said, he would vote for the remission of this tax, with the view of compelling the Government to return to those duties which, in his opinion, had been very injudiciously removed.

Question put.

The House divided:—Ayes 155; Noes 136: Majority 19.

List of the AYES.
Aglionby, H. A. Clay, J.
Anson, Visct. Clive, H. B.
Arkwright, G. Cobbold, J. C.
Armstrong, R. B. Cockburn, A. J. E.
Bailey, J. Codrington, Sir W.
Baldock, E. H. Coles, H. B.
Bennet, P. Collins, W.
Beresford, W. Compton, H. C.
Berkeley, C. L. G. Cubitt, W.
Best, J. Deedes, W.
Blackall, S. W. Denison, E.
Blandford, Marq. of D'Eyncourt, rt. hn. C. T.
Bouverie, hon. E. P. Dickson, S.
Boyd, J. Disraeli, B.
Bremridge, R. Duckworth, Sir J. T. B.
Burrell, Sir C. M. Duff, G. S.
Cayley, E. S. Duff, J.
Chaplin, W. J. Duncombe, hon. A.
Chatterton, Col. Dunne, Col.
Edwards, H. Monsell, W.
Evans, Sir De L. Morris, D.
Evans, W. Mowatt, F.
Ewart, W. Muntz, G. F.
Fagan, W. Norreys, Lord
Fitzroy, hon. H. Norreys, Sir D. J.
Floyer, J. O'Connor, F.
Forbes, W. O'Flaherty, A.
Fordyce, A. D. Packe, C. W.
Fortescue, C. Palmer, R.
Fox, W. J. Pearson, C.
Freestun, Col. Pechell, Sir G. B.
Fuller, A. E. Pennant, hon. Col.
Galway, Visct. Perfect, R.
Gooch, E. S. Pilkington, J.
Grace, O. D. J. Plumptre, J. P.
Greenall, G. Prime, R.
Guest, Sir J. Pugh, D.
Gwyn, H. Repton, G. W. J.
Hall, Sir B. Ricardo, O.
Hamilton, G. A. Richards, R.
Hastie, A. Rushout, Capt.
Heald, J. Salwey, Col.
Henley, J. W. Sandars, G.
Henry, A. Scully, F.
Herbert, H. A. Seymer, H. K.
Hervey, Lord A. Shafto, R. D.
Heywood, J. Sheridan, R. B.
Hildyard, R. C. Sibthorp, Col.
Hodges, T. L. Sidney, Ald.
Hodgson, W. N. Smyth, J. G.
Hood, Sir A. Somerset, Capt.
Hope, H. T. Stafford, A.
Horsman, E. Stanford, J. F.
Hotham, Lord Stanley, E.
Houldsworth, T. Strickland, Sir G.
Hughes, W. B. Stuart, Lord D.
Jones, Capt. Sturt, H. G.
Keating, R. Sullivan, M.
Keogh, W. Thompson, Col.
Kershaw, J. Thornhill, G.
King, hon. P. J. L. Tollemache, hon. F. J.
Lacy, H. C. Trollope, Sir J.
Lascelles, hon. E. Verner, Sir W.
Lawless, hon. C. Villiers, hon. F. W. C.
Lennox, Lord A. G. Vyse, R. H. R. H.
Lennox, Lord H. G. Waddington, D.
Leslie, C. P. Waddington, H. S.
Long, W. Wakley, T.
Lopes, Sir R. Wall, C. B.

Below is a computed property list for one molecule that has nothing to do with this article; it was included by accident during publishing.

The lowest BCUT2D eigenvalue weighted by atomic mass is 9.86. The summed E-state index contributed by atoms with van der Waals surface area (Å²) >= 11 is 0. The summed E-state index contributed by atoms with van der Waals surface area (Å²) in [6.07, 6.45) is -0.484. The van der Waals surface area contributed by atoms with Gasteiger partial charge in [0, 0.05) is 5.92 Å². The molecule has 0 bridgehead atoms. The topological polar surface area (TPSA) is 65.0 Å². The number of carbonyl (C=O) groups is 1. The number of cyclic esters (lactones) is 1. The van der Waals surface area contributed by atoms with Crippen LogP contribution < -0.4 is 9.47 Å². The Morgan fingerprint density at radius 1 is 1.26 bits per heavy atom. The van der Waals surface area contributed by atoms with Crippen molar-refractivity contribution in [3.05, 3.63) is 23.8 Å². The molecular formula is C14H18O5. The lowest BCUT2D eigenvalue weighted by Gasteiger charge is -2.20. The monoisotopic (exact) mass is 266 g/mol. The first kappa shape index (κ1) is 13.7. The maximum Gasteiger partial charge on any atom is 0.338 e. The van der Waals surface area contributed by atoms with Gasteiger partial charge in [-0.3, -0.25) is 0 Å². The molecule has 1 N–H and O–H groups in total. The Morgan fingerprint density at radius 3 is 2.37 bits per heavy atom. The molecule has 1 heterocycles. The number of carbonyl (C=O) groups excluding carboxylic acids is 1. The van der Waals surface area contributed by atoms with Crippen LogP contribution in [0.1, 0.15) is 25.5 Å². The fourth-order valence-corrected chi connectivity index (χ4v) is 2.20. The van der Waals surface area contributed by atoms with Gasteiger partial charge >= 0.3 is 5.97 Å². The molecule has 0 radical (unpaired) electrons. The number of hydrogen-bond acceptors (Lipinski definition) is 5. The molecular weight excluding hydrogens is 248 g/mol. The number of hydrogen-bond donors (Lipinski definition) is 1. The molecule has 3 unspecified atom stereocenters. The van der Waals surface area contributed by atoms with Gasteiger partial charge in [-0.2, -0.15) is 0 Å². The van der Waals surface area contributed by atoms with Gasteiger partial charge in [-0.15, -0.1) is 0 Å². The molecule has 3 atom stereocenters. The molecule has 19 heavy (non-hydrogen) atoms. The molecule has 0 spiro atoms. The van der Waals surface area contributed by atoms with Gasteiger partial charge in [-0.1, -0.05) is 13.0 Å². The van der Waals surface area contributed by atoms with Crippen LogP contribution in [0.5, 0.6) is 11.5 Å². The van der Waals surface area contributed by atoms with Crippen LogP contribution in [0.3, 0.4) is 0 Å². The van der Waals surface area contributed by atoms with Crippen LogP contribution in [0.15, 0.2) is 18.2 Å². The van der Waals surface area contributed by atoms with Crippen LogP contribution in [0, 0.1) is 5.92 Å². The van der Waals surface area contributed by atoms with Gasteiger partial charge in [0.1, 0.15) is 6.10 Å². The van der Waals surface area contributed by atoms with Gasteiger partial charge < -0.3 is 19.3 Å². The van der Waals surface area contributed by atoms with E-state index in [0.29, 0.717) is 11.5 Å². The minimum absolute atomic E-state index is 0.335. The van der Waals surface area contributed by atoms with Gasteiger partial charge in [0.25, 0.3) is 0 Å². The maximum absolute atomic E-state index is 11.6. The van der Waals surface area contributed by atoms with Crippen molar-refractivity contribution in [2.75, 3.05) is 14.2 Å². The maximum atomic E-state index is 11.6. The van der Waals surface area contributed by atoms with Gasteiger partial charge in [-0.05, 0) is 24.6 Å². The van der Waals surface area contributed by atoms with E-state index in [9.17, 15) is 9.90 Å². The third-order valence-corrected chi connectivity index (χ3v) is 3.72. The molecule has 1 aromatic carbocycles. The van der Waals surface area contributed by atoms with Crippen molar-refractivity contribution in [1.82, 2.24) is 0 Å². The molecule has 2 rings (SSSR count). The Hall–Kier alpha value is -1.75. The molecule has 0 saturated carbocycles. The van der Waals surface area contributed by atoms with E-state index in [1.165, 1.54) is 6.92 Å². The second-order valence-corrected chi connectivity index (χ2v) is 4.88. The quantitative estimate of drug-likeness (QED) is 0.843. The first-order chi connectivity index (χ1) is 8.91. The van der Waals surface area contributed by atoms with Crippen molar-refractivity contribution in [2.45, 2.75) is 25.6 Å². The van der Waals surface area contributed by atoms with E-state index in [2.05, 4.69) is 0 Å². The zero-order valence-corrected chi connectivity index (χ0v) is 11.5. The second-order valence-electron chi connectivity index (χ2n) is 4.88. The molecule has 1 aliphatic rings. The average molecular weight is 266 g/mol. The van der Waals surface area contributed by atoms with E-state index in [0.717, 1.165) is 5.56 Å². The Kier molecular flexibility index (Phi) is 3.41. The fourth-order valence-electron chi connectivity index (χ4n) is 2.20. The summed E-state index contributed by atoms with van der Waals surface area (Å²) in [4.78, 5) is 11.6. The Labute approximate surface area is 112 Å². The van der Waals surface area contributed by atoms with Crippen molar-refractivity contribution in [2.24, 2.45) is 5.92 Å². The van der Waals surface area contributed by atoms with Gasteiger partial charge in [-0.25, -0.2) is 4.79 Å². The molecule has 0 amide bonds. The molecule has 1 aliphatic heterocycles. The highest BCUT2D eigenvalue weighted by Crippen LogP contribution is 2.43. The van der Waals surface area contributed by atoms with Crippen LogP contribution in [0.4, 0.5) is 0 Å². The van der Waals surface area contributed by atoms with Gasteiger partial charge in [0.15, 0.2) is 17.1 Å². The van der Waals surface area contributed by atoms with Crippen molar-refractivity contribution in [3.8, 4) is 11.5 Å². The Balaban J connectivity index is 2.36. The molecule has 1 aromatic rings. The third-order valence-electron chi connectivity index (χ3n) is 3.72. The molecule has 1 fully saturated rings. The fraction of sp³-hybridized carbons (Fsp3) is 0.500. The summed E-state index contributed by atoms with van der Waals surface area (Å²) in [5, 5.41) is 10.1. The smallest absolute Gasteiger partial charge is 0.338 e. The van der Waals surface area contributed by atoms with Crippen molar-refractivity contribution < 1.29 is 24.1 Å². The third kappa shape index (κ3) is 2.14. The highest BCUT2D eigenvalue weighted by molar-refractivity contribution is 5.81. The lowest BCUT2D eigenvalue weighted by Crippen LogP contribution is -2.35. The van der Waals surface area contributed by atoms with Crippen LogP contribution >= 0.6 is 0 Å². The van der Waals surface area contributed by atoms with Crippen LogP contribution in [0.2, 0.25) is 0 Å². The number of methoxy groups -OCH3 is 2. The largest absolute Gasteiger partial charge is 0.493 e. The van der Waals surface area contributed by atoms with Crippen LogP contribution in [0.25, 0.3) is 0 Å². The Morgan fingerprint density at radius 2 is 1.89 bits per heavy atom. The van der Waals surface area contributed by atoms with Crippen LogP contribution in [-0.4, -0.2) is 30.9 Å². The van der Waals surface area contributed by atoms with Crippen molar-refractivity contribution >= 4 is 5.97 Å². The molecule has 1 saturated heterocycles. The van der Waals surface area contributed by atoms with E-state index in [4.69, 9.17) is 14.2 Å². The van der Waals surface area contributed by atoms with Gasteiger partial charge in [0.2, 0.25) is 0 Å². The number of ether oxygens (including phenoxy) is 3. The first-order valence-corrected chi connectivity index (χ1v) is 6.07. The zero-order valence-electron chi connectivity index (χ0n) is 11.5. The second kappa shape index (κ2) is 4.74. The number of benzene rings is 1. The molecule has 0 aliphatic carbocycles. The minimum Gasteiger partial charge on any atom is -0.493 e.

Lushington, C. Watkins, Col. L.
Macnaghten, Sir E. West, F. R.
Mahon, The O'Gorman Westhead, J. P. B.
Manners, Lord J. Williams, J.
Martin, J. Willoughby, Sir H.
Martin, S. Wilson, M.
Matheson, Col. Wrightson, W. B.
Maxwell, hon. J. P. TELLERS.
Miles, P. W. S. Grosvenor, Lord R.
Miles, W. Thesiger, Sir F.
List of the NOES.
Armstrong, Sir A. Berkeley, Adm.
Arundel and Surrey, Earl of Booth, Sir R. G.
Bowles, Adm.
Baillie, H. J. Bramston, T. W.
Baines, rt. hon. M. T. Bromley, R.
Baring, rt. hon. Sir F. T. Brooke, Sir A. B.
Barnard, E. G. Brotherton, J.
Bass, M. T. Burke, Sir T. J.
Beckett, W. Buxton, Sir E. N.
Bellew, R. M. Campbell, hon. W. F.
Cardwell, E. Loch, J.
Carew, W. H. P. Lockhart, A. E.
Cavendish, hon. G. H. Lygon, hon. Gen.
Christy, S. Mackinnon, W. A.
Clay, Sir W. M'Gregor, J.
Clive, hon. R. H. M'Taggart, Sir J.
Cobden, R. Mahon, Visct.
Colebrooke, Sir T. E. Melgund, Visct.
Colvile, C. R. Mitchell, T. A.
Corbally, M. E. Molesworth, Sir W.
Craig, Sir W. G. Morgan, H. K. G.
Crowder, R. B. Morison, Sir W.
Dalrymple, Capt. Mulgrave, Earl of
Davie, Sir H. R. F. Noel, hon. G. J.
Dawson, hon. T. V. O'Connell, M. J.
Denison, J. E. Ogle, S. C. H.
Dick, Q. Ord, W.
Douglas, Sir C. E. Oswald, A.
Duncombe, hon. O. Paget, Lord C.
Duncuft, J. Parker, J.
Dundas, Adra. Pelham, hon. D. A.
Dundas, rt. hon. Sir D. Pendarves, E. W. W.
Ebrington, Visct. Philips, Sir G. R.
Elliot, hon. J. E. Pusey, P.
Emlyn, Visct. Rawdon, Col.
Estcourt, J. B. B. Rice, E. R.
Euston, Earl of Rich, H.
Ferguson, Sir R. A. Romilly, Col.
FitzPatrick, rt. hn. J. W. Rumbold, C. E.
Foley, J. H. H. Russell, Lord J.
Forester, hon. G. C. W. Russell, hon. E. S.
Forster, M. Russell, F. C. H.
French, F. Rutherfurd, A.
Glyn, G. C. Scrope, G. P.
Gore, W. R. O. Seymour, Lord
Graham, rt. hon. Sir J. Shelburne, Earl of
Grenfell, C. P. Slaney, R. A.
Gronfell, C. W. Smith, rt. hon. R. V.
Grey, rt. hon. Sir G. Smith, J. B.
Hamilton, Lord C. Somerville, rt. hn. Sir W.
Harris, R. Spearman, H. J.
Hastie, A. Stanton, W. H.
Hawes, B. Stuart, Lord J.
Hayter, rt. hon. W. G. Stuart, H.
Heathcote, G. J. Tenison, E. K.
Hollond, R. Thicknesse, R. A.
Howard, Lord E. Thornely, T.
Howard, hon. C. W. G. Towneley, J.
Howard, hon. E. G. G. Townshend, Capt.
Howard, P. H. Trelawny, J. S.
Hutchins, E. J. Tufnell, H.
Jermyn, Earl Vane, Lord H.
Jervis, Sir J. Vivian, J. H.
Labouchere, rt. hon. H. Wellesley, Lord C.
Lascelles, hon. W. S. Wilson, J.
Legh, G. C. Wood, rt. hon. Sir C.
Lemon, Sir G. Wyvill, M.
Lewis, rt. hon. Sir T. F. TELLERS.
Lewis, G. C. Hill, Lord M.
Littleton, hon. E. R. Grey, R. W.

Bill ordered to be brought in by Lord Robert Grosvenor and Sir Frederic Thesiger.